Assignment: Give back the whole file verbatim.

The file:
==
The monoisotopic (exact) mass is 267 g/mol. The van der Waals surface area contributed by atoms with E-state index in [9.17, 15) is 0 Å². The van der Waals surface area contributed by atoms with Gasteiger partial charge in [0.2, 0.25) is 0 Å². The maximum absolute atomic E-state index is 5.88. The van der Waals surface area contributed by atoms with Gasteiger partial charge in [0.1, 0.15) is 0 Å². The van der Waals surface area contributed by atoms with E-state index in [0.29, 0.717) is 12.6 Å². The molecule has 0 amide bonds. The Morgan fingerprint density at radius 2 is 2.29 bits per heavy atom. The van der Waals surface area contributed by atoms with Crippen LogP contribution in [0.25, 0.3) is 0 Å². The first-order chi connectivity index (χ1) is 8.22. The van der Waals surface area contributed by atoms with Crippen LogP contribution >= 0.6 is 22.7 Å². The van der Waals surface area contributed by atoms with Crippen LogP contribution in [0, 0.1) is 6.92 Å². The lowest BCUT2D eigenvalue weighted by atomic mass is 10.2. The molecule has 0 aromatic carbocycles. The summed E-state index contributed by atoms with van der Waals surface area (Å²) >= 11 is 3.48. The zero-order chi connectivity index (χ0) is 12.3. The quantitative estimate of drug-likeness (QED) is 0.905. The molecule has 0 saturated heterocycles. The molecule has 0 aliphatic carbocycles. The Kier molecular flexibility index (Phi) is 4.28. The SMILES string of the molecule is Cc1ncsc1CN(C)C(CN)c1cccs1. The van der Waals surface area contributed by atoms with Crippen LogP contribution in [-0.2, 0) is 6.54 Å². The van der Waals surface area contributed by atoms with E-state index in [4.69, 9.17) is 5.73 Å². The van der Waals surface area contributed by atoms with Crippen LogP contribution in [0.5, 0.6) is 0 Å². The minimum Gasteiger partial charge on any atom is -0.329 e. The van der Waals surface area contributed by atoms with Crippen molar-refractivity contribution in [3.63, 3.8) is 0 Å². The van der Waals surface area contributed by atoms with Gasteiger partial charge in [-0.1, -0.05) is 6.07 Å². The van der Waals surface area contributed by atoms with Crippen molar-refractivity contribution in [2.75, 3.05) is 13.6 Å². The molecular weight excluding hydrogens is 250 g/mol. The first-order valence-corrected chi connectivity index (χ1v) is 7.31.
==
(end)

The monoisotopic (exact) mass is 267 g/mol. The van der Waals surface area contributed by atoms with E-state index in [9.17, 15) is 0 Å². The van der Waals surface area contributed by atoms with Gasteiger partial charge in [0.2, 0.25) is 0 Å². The maximum absolute atomic E-state index is 5.88. The van der Waals surface area contributed by atoms with Gasteiger partial charge in [0.1, 0.15) is 0 Å². The van der Waals surface area contributed by atoms with E-state index in [0.29, 0.717) is 12.6 Å². The molecule has 0 amide bonds. The Morgan fingerprint density at radius 2 is 2.29 bits per heavy atom. The van der Waals surface area contributed by atoms with Crippen LogP contribution in [0.25, 0.3) is 0 Å². The first-order chi connectivity index (χ1) is 8.22. The van der Waals surface area contributed by atoms with Crippen LogP contribution >= 0.6 is 22.7 Å². The van der Waals surface area contributed by atoms with Crippen LogP contribution in [0, 0.1) is 6.92 Å². The lowest BCUT2D eigenvalue weighted by atomic mass is 10.2. The molecule has 0 aromatic carbocycles. The summed E-state index contributed by atoms with van der Waals surface area (Å²) >= 11 is 3.48. The zero-order chi connectivity index (χ0) is 12.3. The quantitative estimate of drug-likeness (QED) is 0.905. The molecule has 0 saturated heterocycles. The molecule has 0 aliphatic carbocycles. The Kier molecular flexibility index (Phi) is 4.28. The SMILES string of the molecule is Cc1ncsc1CN(C)C(CN)c1cccs1. The van der Waals surface area contributed by atoms with Crippen LogP contribution in [-0.2, 0) is 6.54 Å². The van der Waals surface area contributed by atoms with E-state index in [4.69, 9.17) is 5.73 Å². The van der Waals surface area contributed by atoms with Crippen LogP contribution in [0.5, 0.6) is 0 Å². The minimum Gasteiger partial charge on any atom is -0.329 e. The van der Waals surface area contributed by atoms with Crippen molar-refractivity contribution in [3.63, 3.8) is 0 Å². The van der Waals surface area contributed by atoms with Gasteiger partial charge in [-0.1, -0.05) is 6.07 Å². The van der Waals surface area contributed by atoms with Crippen molar-refractivity contribution in [2.75, 3.05) is 13.6 Å². The molecular weight excluding hydrogens is 250 g/mol. The first-order valence-corrected chi connectivity index (χ1v) is 7.31.